The 120-seat theater is packed, with, among others, a Milwaukee couple who remembered seeing Becket on the “Ripley’s Believe It or Not” TV show 15 years ago and made a detour from Las Vegas 100 miles away. There’s also a young German woman who worked on a French documentary about Becket a decade ago.
The music is by Strauss. Over the years, Becket has chased away anyone who proposed a future for the opera house that would introduce music other than classical or the occasional honky-tonk for theatrical purposes.
On stage there is a warble to her voice. She is thin, but her expressions are as varied and fluid as shifting sand dunes. To say that Becket was beautiful when she was young, as evidenced by photographs in her program, is to do a disservice to the beauty she still holds.
She is flexible, striking classic ballet poses. When the spotlight casts her shadow behind her there are two images: Becket, the weathered skin on her back showing her years, and her dancing silhouette, which could be that of a teenager.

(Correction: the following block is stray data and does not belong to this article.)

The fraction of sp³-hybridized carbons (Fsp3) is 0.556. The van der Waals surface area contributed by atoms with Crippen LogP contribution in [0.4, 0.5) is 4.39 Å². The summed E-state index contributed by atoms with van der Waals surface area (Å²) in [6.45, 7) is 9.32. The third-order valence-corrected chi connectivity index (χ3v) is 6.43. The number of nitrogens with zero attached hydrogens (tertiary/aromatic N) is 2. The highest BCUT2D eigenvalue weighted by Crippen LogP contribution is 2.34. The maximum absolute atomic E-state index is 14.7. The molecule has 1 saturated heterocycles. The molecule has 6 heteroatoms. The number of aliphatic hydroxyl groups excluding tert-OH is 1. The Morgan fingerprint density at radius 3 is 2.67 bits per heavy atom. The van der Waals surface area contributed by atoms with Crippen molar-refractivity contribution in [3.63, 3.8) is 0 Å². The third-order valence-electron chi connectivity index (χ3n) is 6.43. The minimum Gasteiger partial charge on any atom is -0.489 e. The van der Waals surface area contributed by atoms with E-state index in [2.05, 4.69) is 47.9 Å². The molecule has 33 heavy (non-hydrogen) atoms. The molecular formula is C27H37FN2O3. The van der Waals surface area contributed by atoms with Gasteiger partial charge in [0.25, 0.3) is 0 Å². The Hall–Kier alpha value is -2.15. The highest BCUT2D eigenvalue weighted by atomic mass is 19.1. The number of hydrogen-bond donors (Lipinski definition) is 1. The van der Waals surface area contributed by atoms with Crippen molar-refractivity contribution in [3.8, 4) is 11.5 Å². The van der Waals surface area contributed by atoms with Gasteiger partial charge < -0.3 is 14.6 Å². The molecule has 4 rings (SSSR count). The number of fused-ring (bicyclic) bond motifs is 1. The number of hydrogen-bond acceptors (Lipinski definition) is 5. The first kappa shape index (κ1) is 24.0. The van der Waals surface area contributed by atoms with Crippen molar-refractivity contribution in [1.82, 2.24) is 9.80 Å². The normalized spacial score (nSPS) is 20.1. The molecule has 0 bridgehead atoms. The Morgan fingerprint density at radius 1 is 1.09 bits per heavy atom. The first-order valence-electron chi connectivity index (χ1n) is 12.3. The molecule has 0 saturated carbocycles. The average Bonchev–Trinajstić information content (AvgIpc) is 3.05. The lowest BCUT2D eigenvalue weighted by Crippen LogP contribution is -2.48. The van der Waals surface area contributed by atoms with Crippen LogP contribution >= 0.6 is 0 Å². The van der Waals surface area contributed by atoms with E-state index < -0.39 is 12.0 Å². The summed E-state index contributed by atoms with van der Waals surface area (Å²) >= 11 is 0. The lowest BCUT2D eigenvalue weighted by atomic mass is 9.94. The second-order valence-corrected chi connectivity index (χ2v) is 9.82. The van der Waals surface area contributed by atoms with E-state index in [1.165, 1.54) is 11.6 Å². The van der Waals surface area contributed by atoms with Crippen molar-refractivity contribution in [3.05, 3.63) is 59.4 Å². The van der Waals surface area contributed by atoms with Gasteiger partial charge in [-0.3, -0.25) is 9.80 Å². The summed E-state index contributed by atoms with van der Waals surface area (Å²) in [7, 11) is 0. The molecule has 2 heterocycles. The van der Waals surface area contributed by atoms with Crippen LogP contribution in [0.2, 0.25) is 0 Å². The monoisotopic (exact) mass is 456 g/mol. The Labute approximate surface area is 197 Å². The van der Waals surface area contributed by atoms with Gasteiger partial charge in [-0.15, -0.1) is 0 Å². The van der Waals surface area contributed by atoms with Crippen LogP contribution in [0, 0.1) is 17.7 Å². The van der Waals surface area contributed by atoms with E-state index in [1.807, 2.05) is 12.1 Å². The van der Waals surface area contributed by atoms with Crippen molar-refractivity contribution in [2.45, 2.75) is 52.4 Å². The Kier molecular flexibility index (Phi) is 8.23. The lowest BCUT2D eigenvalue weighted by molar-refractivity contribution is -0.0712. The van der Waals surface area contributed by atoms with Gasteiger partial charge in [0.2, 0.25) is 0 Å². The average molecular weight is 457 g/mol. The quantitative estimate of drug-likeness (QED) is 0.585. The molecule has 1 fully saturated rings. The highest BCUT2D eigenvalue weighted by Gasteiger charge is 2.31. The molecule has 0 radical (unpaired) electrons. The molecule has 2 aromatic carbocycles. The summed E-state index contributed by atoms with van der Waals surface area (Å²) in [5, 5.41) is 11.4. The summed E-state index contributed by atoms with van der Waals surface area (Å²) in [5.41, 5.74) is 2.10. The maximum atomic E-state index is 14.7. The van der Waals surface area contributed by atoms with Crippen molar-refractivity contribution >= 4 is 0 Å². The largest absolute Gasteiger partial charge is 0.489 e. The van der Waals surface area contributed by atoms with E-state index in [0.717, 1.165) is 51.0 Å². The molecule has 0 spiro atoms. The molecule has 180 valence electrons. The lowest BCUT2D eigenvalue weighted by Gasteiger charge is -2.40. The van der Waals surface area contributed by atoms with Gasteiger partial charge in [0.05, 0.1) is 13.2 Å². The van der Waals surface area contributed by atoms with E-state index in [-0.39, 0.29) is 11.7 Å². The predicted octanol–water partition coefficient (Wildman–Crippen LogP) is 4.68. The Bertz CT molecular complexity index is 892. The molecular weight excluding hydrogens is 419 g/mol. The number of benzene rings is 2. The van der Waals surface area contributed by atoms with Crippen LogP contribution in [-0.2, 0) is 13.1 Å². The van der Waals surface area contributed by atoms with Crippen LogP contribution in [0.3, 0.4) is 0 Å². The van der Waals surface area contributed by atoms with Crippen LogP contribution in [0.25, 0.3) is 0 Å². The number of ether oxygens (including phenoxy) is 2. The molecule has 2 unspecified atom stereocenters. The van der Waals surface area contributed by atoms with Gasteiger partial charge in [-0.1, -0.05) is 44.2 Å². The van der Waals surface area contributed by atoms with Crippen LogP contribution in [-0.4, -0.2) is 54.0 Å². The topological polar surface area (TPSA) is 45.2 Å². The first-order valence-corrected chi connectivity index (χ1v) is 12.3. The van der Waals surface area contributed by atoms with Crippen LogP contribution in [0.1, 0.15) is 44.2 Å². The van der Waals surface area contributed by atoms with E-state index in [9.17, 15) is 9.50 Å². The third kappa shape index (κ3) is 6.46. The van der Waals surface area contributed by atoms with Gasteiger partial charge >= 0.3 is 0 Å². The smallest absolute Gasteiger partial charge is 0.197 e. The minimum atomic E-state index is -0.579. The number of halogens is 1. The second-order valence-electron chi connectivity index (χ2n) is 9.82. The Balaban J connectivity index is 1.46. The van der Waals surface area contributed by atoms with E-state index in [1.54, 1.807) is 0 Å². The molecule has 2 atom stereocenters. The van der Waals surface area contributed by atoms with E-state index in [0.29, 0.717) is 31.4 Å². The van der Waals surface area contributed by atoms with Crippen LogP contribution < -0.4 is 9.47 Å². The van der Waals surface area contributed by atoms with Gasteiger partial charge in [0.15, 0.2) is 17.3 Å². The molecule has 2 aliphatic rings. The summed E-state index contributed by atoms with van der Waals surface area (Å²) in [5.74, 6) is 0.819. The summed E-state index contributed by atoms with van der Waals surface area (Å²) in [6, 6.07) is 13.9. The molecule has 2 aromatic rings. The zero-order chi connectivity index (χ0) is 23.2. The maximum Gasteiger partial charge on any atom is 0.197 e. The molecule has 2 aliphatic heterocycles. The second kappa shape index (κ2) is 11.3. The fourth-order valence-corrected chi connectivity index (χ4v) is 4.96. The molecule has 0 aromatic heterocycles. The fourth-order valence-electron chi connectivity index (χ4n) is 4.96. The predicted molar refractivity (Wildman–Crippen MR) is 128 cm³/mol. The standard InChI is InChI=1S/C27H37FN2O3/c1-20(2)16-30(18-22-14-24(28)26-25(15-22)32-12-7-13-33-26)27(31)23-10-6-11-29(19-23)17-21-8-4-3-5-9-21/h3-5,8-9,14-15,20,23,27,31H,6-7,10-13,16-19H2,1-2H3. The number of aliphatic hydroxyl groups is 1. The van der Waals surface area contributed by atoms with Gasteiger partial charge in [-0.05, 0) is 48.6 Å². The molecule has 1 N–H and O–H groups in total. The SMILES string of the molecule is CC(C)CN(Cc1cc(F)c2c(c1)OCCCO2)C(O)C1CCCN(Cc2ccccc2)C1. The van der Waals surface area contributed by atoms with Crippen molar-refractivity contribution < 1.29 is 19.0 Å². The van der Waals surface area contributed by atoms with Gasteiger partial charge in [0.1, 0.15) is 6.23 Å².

She can no longer perform some feats once in her repertoire. “When I was 57 I was rehearsing and I broke down because I couldn’t do fouettes. I fell down on the stage and wept,” she said. “Now, at this stage, I have a philosophy that I have to look at it as a challenge to find another way. It’s like water running down a roof: If one way is blocked, it finds another.”
She creates two shows a year for her season, from October to May. In this production, “The Good Time Cabaret,” she is by turns a flirty waitress, a conniving huckster, a betrayed lover, a cancan dancer and a mustachioed ladies’ man. Her comic foil is Tom Willett, a Wilford Brimley look-alike who stepped in as both beau and stage manager after her husband left in 1982. She made Willett her co-star when she saw him dancing with a broom. The former mailman is a crowd pleaser, wielding a rolling pin and wearing a voluminous nightgown.
“He is a natural comedic presence,” Becket said.
The vignettes of the program interweave until the last loose ends are tied into a bow in the final seconds.
Would a critic pronounce it worthy? Who knows? When Becket came to Death Valley, she no longer needed to base the value of her work on the opinion of others.
“I love theater. I love dance,” she said. “When I found this place, I was preserving the life I wanted to live. If no one came, I would still have my work. The joy is in the effort.”
Screenwriter Todd Robinson, who directed a documentary film about Becket that he hopes will premiere at the Sundance film festival in January, recalls the first time he saw her show.